- For example, correcting your dog teaches it that approaching dogs and people can cause punishment, and that increases their anxiety level in the future when dogs are approaching
- Correcting a dog for growling or barking may prevent them from barking in the future, a warning sign they use to communicate. Instead, in the future, your dog might turn to bite without a warning
- Correcting a dog that is stressed may redirect that aggression to another person
How To Neutrally Meet Dogs?
I talked before about how most of the time, owners make their dogs meet head-on. And I said some owners have figured it out, and they meet other dogs in a different way.
Now, you cannot do this with all dogs. But if you want to have a date with another puppy, you should never meet head-on.
Instead, you should focus on neutrality and calm behavior. How to do that? By walking the dogs side by side, and allowing them both space to enjoy the trail and sniff around. Lower the distance between the dogs as you are moving forward.
Teaching Calm Behavior
Another thing you can do is redirect your dog’s attention. It is a way of getting your dog’s attention and keeping it until the dog passes. Of course, reward while doing it.
This teaches your dog that seeing other dogs means good things, like delicious treats. Change the way your dog feels about meeting other dogs.
Now, I do not recommend this exercise for every dog you meet on the street. It might make your dog unsocial.
What Is The End Goal?
The end goal for any behavior change and modification is to have a calm and well-mannered puppy.
The goal of training a leash-reactive dog is to keep your dog below the threshold of frustration. This way, they can see the trigger of reactivity, but without getting upset.
Your goal is to change their reaction to the stimuli in front of them. You can do it only by starting at a distance that is below the threshold. In other words, a distance in which your fearful dog doesn’t react.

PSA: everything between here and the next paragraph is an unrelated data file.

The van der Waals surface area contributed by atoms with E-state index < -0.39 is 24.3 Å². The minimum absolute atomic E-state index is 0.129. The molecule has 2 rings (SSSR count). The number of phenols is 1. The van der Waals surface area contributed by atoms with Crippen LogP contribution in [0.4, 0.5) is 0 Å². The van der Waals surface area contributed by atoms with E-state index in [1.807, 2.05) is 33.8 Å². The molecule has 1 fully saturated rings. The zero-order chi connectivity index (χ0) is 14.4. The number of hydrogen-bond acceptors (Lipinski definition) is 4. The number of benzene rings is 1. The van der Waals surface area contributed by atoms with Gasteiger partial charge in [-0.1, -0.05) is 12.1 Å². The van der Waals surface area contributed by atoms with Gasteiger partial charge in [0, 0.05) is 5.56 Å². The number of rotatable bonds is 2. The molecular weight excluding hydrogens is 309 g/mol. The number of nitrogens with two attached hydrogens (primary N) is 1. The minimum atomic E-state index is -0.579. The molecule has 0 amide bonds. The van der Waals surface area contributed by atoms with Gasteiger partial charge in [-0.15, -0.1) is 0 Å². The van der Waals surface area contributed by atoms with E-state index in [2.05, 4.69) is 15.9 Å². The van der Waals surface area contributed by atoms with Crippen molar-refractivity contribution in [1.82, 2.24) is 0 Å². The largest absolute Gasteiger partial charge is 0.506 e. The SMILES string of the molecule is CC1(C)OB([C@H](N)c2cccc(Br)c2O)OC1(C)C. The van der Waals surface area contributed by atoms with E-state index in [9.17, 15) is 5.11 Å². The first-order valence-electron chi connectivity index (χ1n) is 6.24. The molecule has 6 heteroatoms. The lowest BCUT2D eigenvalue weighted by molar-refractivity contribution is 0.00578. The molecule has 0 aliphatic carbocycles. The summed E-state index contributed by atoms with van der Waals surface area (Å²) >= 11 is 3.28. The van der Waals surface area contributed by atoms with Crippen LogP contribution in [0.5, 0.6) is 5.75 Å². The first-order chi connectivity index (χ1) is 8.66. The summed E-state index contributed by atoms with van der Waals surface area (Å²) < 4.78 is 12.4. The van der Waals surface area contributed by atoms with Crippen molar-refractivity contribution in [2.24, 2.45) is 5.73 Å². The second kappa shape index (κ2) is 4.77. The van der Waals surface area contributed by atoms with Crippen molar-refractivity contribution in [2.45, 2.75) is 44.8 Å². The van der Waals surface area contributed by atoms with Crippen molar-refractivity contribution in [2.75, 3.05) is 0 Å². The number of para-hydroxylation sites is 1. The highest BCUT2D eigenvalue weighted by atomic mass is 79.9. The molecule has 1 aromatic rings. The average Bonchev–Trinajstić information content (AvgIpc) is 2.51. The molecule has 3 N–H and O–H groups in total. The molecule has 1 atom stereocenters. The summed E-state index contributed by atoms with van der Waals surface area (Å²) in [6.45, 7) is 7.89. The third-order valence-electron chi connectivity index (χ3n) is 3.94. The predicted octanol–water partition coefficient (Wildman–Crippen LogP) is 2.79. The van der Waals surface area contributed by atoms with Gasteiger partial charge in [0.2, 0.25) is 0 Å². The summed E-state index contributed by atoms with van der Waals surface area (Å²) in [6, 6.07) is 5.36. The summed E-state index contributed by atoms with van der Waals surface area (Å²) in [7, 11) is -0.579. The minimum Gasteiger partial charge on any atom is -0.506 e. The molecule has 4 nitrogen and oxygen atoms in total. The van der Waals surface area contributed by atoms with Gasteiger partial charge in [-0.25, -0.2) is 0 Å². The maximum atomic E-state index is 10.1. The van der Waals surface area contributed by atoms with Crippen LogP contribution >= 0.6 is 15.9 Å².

In the beginning, the trigger might need to be on the other side of the street. Your dog will see the stimuli, or the dog, be aware of the presence, but will not consider it a threat.
In the beginning, reward your puppy every time it looks at the stimuli, without showing signs of stress or reactivity. Reduce the distance gradually. Your ultimate goal is to work towards a closer distance, one that is safe for everyone around.
In this exercise, I do not recommend using a retractable leash. These leashes offer zero control and often put your dog at risk.
What Can You Do To Help Your Puppy?
Now let’s wrap it up with some extra tips.
- Practice getting your pup’s attention before you go out for a walk. You can do that by saying your dog’s name and rewarding it when it looks at you
- Do not rush your dog. If your puppy lunges or barks, you have gone too far and too fast
- Manage the environment for everyone’s safety, and keep your dog at a comfortable distance from other dogs
- Never approach other dogs head-on. If you find yourself approaching another dog head-on, go around them in an arc, and keep your dog’s attention. Reward for good behavior